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Karen Donnelly
Executive Assistant, President's Office

Karen Donnelly has been with the Adler for nearly three decades. The answer to the question she is asked most often is: "Yes, the Adler is a fun place to work!"

Adler Skywatch: November 2020

The Adler Planetarium with the Moon, Jupiter and Saturn in the background.

Header Image: The outside of the Adler Planetarium at night with the Moon, Jupiter and Saturn brightly lit in the background. Image Credit: Mike Smail

Many of us lost an hour earlier this year, but we get back that hour this month, November 2020!

Most of the United States uses Daylight Saving time, which starts on the second Sunday in March. It ends on the first Sunday of November, which this year is on the 1st, at 2:00 a.m. local time. On this date we turn our clocks back one hour, as we “Fall back” to Standard Time for the year. This means the time frame for sunrises—and sunsets—shifts backward by an hour. 

In addition, for those in the Northern Hemisphere, the Sun gets lower in the sky each day this month. For Chicago’s latitude, this means about two minutes of daylight time is lost each day. In the metro area, the Sun sets around 4:45 p.m. Central Standard time at the beginning of the month. By the end of the month, it sets before 4:30 p.m. CST.

Mars will continue to dim throughout November. On November 24, 2020, look up to see the Moon and Mars.
Image Caption: Mars will continue to dim throughout November. On November 24, 2020, look up to see the Moon and Mars.

Like last month, the planet Mars continues to be brighter than usual in the night sky. It’s not quite as bright as it was in October, but it’s still impressive. It rises in the east around sunset, then it’s high in the south around the midnight hours, and finally it sets in the west shortly before morning twilight. However, Mars gets just a little dimmer each evening as the distance between our two planets increases. It starts the month at about minus-2 magnitude, and by the last evening of the month it’s near minus-1 magnitude. The lower the number of magnitude, the brighter the object!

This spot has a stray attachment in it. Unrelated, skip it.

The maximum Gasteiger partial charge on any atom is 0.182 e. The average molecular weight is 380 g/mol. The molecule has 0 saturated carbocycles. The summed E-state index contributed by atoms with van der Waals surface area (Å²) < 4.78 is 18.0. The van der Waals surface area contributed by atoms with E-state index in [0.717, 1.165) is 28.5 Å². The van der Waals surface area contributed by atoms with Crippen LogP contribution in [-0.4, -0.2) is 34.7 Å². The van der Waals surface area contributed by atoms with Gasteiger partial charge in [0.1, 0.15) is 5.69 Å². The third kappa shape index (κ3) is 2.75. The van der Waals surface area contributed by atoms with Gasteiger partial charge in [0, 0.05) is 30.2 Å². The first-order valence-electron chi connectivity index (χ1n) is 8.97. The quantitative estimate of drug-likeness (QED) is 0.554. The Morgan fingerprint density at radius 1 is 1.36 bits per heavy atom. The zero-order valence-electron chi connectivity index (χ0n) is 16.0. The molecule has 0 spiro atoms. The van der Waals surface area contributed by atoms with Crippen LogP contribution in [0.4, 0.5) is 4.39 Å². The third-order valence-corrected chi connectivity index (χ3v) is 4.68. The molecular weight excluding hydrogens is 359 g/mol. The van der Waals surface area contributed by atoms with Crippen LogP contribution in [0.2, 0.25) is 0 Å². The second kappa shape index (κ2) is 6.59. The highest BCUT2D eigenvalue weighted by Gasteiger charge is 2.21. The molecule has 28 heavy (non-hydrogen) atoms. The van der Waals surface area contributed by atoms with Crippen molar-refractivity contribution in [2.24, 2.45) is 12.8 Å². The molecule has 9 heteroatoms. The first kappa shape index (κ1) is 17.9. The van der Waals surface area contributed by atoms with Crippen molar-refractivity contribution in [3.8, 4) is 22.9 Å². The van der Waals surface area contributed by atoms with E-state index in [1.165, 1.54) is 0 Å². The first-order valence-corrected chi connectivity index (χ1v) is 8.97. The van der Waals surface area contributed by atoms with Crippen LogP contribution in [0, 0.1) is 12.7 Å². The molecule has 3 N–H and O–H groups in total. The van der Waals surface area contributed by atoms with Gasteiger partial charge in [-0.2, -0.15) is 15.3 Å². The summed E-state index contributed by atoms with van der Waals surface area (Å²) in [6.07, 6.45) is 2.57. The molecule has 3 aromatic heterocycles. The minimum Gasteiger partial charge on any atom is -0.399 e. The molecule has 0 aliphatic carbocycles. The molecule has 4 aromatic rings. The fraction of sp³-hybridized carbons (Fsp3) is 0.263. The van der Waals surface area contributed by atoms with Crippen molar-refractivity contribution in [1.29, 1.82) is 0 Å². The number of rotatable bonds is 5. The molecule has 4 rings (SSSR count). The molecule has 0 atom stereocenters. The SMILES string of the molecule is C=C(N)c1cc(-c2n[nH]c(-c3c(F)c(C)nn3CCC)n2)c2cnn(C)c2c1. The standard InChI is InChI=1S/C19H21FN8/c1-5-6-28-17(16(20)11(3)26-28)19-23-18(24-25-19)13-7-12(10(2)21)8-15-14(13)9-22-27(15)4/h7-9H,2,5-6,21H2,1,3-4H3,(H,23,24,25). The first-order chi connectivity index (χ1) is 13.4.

Let’s compare Mars to Jupiter, which is low in the west-southwest at sunset. Jupiter stays just above minus-2 magnitude all month long. A few degrees to the left of Jupiter is the slightly dimmer planet Saturn. The evenings of the 18th and the 19th, a slim waxing crescent Moon is near the two planets. The two planets are quite close all month long, and get slightly closer each passing evening. Keep an eye on Jupiter and Saturn this month—and especially in December, when they appear very, very close to each other. The planetary pair sets in the southwest shortly before 9:00 p.m. Central Standard time.

This month the brightest planet, Venus, rises in the early morning darkness. In the Chicago area it rises about 3:30 a.m. CST early in the month, and by about 4:30 a.m. CST by month’s end. An extremely thin waning crescent Moon appears above the planet the morning of the 12th. Venus is so bright that it can be seen in a clear southeast sky well into morning twilight.

On November 12, 2020, look up to see the Moon, Venus, and Mercury to the southeast around 5:30 am.
Image Caption: On November 12, 2020, look up to see the Moon, Venus, and Mercury to the southeast around 5:30 am.

During the second week of the month, as morning twilight just starts to lighten the sky, look below and slightly to the left of Venus. That bright star near the east-southeast horizon isn’t a star at all—it’s the planet Mercury. It always helps to have a clear horizon line if you’re trying to spot Mercury; it never gets very far above the horizon before the Sun’s glare blots it out. By about the 18th, Mercury rises too close to dawn to be readily visible.  

The last penumbral lunar eclipse of the year takes place the morning of the 30th. In the Chicago area, the eclipse starts a little after 1:30 a.m. CST, and it ends about 5:50 a.m CST. Keep in mind, however, that this isn’t a total lunar eclipse, it’s penumbral, meaning the Moon passes through the lighter part of the Earth’s shadow, not the darker inner part. You may notice the Full Moon seems a little bit dimmer than usual or has a slightly grayer shading; but don’t expect a reddish-colored Moon or a deep darkening of a portion of the Moon’s surface. In fact, sometimes it’s difficult to notice that a penumbral eclipse is even occurring. If you happen to be awake at that time, give the Moon a glance to see if you can spot a slight shading change.

The Full Moon rises at sunset on November 30, 2020. This Moon is also known as the Beaver Moon.
Image Caption: The Full Moon rises at sunset on November 30, 2020. This Moon is also known as the Beaver Moon.

Last Quarter Moon:  November 8

New Moon:  November 14 

First Quarter Moon:  November 21  

Full Moon:  November 30 

Please note that these descriptions are for the Chicago area, using Central time.

Watch exclusive episodes of Sky Observers Hangout this November! Our astronomy educators will help you choose a telescope that is right for you or the stargazer in your life and get a tour of the winter sky. See what else you can spot in the night sky with Nick during Skywatch Weekly. New episodes are released every Wednesday.

FOLLOW US!

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Author Bio

Karen Donnelly
Executive Assistant, President's Office

Karen Donnelly has been with the Adler for nearly three decades. The answer to the question she is asked most often is: "Yes, the Adler is a fun place to work!"

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